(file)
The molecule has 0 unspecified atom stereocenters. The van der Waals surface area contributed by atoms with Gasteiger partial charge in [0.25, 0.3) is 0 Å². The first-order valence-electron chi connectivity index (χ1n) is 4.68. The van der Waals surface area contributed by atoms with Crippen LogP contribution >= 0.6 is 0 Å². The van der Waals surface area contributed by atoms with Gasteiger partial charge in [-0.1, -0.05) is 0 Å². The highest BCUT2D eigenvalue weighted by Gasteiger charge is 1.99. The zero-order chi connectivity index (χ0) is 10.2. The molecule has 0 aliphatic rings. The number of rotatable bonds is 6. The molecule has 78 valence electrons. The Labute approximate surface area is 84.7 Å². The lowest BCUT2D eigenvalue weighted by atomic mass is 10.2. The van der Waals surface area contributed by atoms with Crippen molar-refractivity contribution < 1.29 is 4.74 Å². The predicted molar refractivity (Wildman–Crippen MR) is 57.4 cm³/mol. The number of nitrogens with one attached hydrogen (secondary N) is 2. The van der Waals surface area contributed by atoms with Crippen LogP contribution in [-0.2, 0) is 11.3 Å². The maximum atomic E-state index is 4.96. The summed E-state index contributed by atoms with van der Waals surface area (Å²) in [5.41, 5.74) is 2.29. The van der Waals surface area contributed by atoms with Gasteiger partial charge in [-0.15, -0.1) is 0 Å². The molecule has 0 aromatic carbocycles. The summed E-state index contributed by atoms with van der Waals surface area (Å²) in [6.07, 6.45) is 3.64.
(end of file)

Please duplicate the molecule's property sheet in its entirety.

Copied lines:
The molecule has 0 unspecified atom stereocenters. The van der Waals surface area contributed by atoms with Gasteiger partial charge in [0.25, 0.3) is 0 Å². The first-order valence-electron chi connectivity index (χ1n) is 4.68. The van der Waals surface area contributed by atoms with Crippen LogP contribution >= 0.6 is 0 Å². The van der Waals surface area contributed by atoms with Gasteiger partial charge in [-0.1, -0.05) is 0 Å². The highest BCUT2D eigenvalue weighted by Gasteiger charge is 1.99. The zero-order chi connectivity index (χ0) is 10.2. The molecule has 0 aliphatic rings. The number of rotatable bonds is 6. The molecule has 78 valence electrons. The Labute approximate surface area is 84.7 Å². The lowest BCUT2D eigenvalue weighted by atomic mass is 10.2. The van der Waals surface area contributed by atoms with Crippen molar-refractivity contribution < 1.29 is 4.74 Å². The predicted molar refractivity (Wildman–Crippen MR) is 57.4 cm³/mol. The number of nitrogens with one attached hydrogen (secondary N) is 2. The van der Waals surface area contributed by atoms with Crippen LogP contribution in [-0.2, 0) is 11.3 Å². The maximum atomic E-state index is 4.96. The summed E-state index contributed by atoms with van der Waals surface area (Å²) in [5.41, 5.74) is 2.29. The van der Waals surface area contributed by atoms with Gasteiger partial charge in [-0.15, -0.1) is 0 Å². The molecule has 0 aromatic carbocycles. The summed E-state index contributed by atoms with van der Waals surface area (Å²) in [6.07, 6.45) is 3.64.